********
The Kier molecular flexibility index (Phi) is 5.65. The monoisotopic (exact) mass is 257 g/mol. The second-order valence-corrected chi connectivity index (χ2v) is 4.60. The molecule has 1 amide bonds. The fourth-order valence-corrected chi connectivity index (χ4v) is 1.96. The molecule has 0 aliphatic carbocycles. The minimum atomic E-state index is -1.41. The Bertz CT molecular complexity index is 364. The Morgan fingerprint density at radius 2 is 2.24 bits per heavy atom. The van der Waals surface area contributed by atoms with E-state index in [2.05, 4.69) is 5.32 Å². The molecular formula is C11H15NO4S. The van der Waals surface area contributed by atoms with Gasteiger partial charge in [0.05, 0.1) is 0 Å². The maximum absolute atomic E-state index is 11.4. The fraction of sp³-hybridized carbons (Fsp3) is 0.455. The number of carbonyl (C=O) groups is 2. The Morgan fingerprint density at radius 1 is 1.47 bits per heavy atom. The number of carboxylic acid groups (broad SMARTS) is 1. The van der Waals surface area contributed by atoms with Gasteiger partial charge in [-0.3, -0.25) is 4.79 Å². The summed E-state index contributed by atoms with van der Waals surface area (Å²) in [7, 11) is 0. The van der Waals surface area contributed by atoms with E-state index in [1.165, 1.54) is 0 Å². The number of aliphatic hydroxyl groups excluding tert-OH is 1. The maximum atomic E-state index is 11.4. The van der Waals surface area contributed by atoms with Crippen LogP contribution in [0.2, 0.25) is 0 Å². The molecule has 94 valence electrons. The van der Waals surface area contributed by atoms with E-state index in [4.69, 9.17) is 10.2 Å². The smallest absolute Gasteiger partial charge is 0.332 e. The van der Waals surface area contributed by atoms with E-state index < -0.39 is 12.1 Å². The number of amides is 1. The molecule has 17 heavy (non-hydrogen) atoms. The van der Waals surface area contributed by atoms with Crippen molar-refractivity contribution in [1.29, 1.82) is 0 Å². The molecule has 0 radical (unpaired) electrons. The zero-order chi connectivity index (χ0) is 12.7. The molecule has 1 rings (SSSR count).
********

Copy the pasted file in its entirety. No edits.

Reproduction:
The Kier molecular flexibility index (Phi) is 5.65. The monoisotopic (exact) mass is 257 g/mol. The second-order valence-corrected chi connectivity index (χ2v) is 4.60. The molecule has 1 amide bonds. The fourth-order valence-corrected chi connectivity index (χ4v) is 1.96. The molecule has 0 aliphatic carbocycles. The minimum atomic E-state index is -1.41. The Bertz CT molecular complexity index is 364. The Morgan fingerprint density at radius 2 is 2.24 bits per heavy atom. The van der Waals surface area contributed by atoms with E-state index in [2.05, 4.69) is 5.32 Å². The molecular formula is C11H15NO4S. The van der Waals surface area contributed by atoms with Gasteiger partial charge in [0.05, 0.1) is 0 Å². The maximum absolute atomic E-state index is 11.4. The fraction of sp³-hybridized carbons (Fsp3) is 0.455. The number of carbonyl (C=O) groups is 2. The Morgan fingerprint density at radius 1 is 1.47 bits per heavy atom. The number of carboxylic acid groups (broad SMARTS) is 1. The van der Waals surface area contributed by atoms with Gasteiger partial charge in [-0.3, -0.25) is 4.79 Å². The summed E-state index contributed by atoms with van der Waals surface area (Å²) in [7, 11) is 0. The van der Waals surface area contributed by atoms with E-state index in [1.165, 1.54) is 0 Å². The number of aliphatic hydroxyl groups excluding tert-OH is 1. The maximum atomic E-state index is 11.4. The van der Waals surface area contributed by atoms with Crippen LogP contribution in [0.2, 0.25) is 0 Å². The molecule has 94 valence electrons. The van der Waals surface area contributed by atoms with E-state index in [4.69, 9.17) is 10.2 Å². The smallest absolute Gasteiger partial charge is 0.332 e. The van der Waals surface area contributed by atoms with E-state index < -0.39 is 12.1 Å². The number of amides is 1. The molecule has 17 heavy (non-hydrogen) atoms. The van der Waals surface area contributed by atoms with Crippen molar-refractivity contribution in [1.29, 1.82) is 0 Å². The molecule has 0 radical (unpaired) electrons. The zero-order chi connectivity index (χ0) is 12.7. The molecule has 1 rings (SSSR count).